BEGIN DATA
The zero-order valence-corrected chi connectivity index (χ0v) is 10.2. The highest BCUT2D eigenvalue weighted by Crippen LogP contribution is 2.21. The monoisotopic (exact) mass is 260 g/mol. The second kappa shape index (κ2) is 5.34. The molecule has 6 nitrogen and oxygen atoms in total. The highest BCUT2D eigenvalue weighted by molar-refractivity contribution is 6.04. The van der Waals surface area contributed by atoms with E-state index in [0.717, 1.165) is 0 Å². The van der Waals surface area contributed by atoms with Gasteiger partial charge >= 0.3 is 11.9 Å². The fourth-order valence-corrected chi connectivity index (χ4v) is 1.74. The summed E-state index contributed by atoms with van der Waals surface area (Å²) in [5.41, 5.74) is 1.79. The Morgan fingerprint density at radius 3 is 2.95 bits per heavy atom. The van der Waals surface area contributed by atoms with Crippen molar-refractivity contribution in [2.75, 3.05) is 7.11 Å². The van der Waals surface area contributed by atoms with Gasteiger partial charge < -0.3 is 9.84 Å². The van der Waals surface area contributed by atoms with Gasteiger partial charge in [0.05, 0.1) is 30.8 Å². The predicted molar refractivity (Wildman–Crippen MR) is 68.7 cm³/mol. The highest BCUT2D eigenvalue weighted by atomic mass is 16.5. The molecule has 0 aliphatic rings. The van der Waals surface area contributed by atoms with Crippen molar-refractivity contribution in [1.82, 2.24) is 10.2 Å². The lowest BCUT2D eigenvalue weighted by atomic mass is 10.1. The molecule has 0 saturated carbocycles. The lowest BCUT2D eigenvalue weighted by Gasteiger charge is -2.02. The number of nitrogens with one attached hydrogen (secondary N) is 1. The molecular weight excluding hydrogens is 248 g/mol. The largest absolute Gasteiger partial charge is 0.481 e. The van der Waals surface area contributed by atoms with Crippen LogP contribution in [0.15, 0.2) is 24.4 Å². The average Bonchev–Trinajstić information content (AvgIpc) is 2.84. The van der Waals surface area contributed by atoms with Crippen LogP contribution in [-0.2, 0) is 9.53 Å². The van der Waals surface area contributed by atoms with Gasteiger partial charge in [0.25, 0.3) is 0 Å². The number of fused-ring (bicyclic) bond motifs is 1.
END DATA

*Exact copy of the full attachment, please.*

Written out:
The zero-order valence-corrected chi connectivity index (χ0v) is 10.2. The highest BCUT2D eigenvalue weighted by Crippen LogP contribution is 2.21. The monoisotopic (exact) mass is 260 g/mol. The second kappa shape index (κ2) is 5.34. The molecule has 6 nitrogen and oxygen atoms in total. The highest BCUT2D eigenvalue weighted by molar-refractivity contribution is 6.04. The van der Waals surface area contributed by atoms with E-state index in [0.717, 1.165) is 0 Å². The van der Waals surface area contributed by atoms with Gasteiger partial charge >= 0.3 is 11.9 Å². The fourth-order valence-corrected chi connectivity index (χ4v) is 1.74. The summed E-state index contributed by atoms with van der Waals surface area (Å²) in [5.41, 5.74) is 1.79. The Morgan fingerprint density at radius 3 is 2.95 bits per heavy atom. The van der Waals surface area contributed by atoms with Crippen molar-refractivity contribution in [2.75, 3.05) is 7.11 Å². The van der Waals surface area contributed by atoms with Gasteiger partial charge < -0.3 is 9.84 Å². The van der Waals surface area contributed by atoms with Gasteiger partial charge in [0.05, 0.1) is 30.8 Å². The predicted molar refractivity (Wildman–Crippen MR) is 68.7 cm³/mol. The highest BCUT2D eigenvalue weighted by atomic mass is 16.5. The molecule has 0 aliphatic rings. The van der Waals surface area contributed by atoms with Crippen molar-refractivity contribution in [1.82, 2.24) is 10.2 Å². The lowest BCUT2D eigenvalue weighted by atomic mass is 10.1. The molecule has 0 saturated carbocycles. The lowest BCUT2D eigenvalue weighted by Gasteiger charge is -2.02. The number of nitrogens with one attached hydrogen (secondary N) is 1. The molecular weight excluding hydrogens is 248 g/mol. The largest absolute Gasteiger partial charge is 0.481 e. The van der Waals surface area contributed by atoms with Crippen LogP contribution in [0.15, 0.2) is 24.4 Å². The average Bonchev–Trinajstić information content (AvgIpc) is 2.84. The van der Waals surface area contributed by atoms with Crippen LogP contribution in [-0.2, 0) is 9.53 Å². The van der Waals surface area contributed by atoms with Gasteiger partial charge in [0.25, 0.3) is 0 Å². The number of fused-ring (bicyclic) bond motifs is 1.